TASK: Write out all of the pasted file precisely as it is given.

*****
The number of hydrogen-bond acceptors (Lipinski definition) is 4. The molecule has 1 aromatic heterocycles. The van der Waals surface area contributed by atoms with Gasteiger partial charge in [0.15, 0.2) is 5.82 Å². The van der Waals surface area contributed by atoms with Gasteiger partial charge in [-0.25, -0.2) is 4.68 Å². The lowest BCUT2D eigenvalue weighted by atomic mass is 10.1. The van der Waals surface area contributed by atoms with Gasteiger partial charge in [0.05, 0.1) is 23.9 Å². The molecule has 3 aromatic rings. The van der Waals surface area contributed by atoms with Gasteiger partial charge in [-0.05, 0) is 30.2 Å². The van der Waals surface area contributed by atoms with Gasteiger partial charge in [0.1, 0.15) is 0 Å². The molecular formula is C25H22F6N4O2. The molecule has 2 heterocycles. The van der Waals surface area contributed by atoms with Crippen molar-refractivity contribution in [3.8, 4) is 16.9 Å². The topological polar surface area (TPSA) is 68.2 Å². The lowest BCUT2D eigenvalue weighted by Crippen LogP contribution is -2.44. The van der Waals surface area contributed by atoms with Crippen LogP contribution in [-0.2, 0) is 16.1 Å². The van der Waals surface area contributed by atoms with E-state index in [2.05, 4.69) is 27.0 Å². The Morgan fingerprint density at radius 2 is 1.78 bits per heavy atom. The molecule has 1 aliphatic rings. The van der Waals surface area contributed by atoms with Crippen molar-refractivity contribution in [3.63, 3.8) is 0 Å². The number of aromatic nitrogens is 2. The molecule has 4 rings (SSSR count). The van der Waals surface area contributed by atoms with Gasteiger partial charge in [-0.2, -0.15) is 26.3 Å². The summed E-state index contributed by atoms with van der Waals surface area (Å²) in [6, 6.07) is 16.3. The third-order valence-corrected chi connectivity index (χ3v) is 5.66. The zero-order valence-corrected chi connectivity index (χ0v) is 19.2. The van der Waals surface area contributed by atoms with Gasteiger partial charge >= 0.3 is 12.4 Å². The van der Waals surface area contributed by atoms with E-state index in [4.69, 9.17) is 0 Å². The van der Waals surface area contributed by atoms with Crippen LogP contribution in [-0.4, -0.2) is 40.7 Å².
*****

The number of hydrogen-bond acceptors (Lipinski definition) is 4. The molecule has 1 aromatic heterocycles. The van der Waals surface area contributed by atoms with Gasteiger partial charge in [0.15, 0.2) is 5.82 Å². The van der Waals surface area contributed by atoms with Gasteiger partial charge in [-0.25, -0.2) is 4.68 Å². The lowest BCUT2D eigenvalue weighted by atomic mass is 10.1. The van der Waals surface area contributed by atoms with Gasteiger partial charge in [0.05, 0.1) is 23.9 Å². The molecule has 3 aromatic rings. The van der Waals surface area contributed by atoms with Gasteiger partial charge in [-0.05, 0) is 30.2 Å². The van der Waals surface area contributed by atoms with Gasteiger partial charge in [0.1, 0.15) is 0 Å². The molecular formula is C25H22F6N4O2. The molecule has 2 heterocycles. The van der Waals surface area contributed by atoms with Crippen molar-refractivity contribution in [3.8, 4) is 16.9 Å². The topological polar surface area (TPSA) is 68.2 Å². The lowest BCUT2D eigenvalue weighted by Crippen LogP contribution is -2.44. The van der Waals surface area contributed by atoms with Crippen LogP contribution in [-0.2, 0) is 16.1 Å². The van der Waals surface area contributed by atoms with E-state index in [2.05, 4.69) is 27.0 Å². The Morgan fingerprint density at radius 2 is 1.78 bits per heavy atom. The molecule has 1 aliphatic rings. The van der Waals surface area contributed by atoms with Crippen molar-refractivity contribution in [3.63, 3.8) is 0 Å². The number of aromatic nitrogens is 2. The molecule has 4 rings (SSSR count). The van der Waals surface area contributed by atoms with Gasteiger partial charge in [-0.2, -0.15) is 26.3 Å². The summed E-state index contributed by atoms with van der Waals surface area (Å²) in [6, 6.07) is 16.3. The third-order valence-corrected chi connectivity index (χ3v) is 5.66. The zero-order valence-corrected chi connectivity index (χ0v) is 19.2. The van der Waals surface area contributed by atoms with Gasteiger partial charge >= 0.3 is 12.4 Å². The van der Waals surface area contributed by atoms with E-state index in [4.69, 9.17) is 0 Å². The van der Waals surface area contributed by atoms with Crippen LogP contribution in [-0.4, -0.2) is 40.7 Å².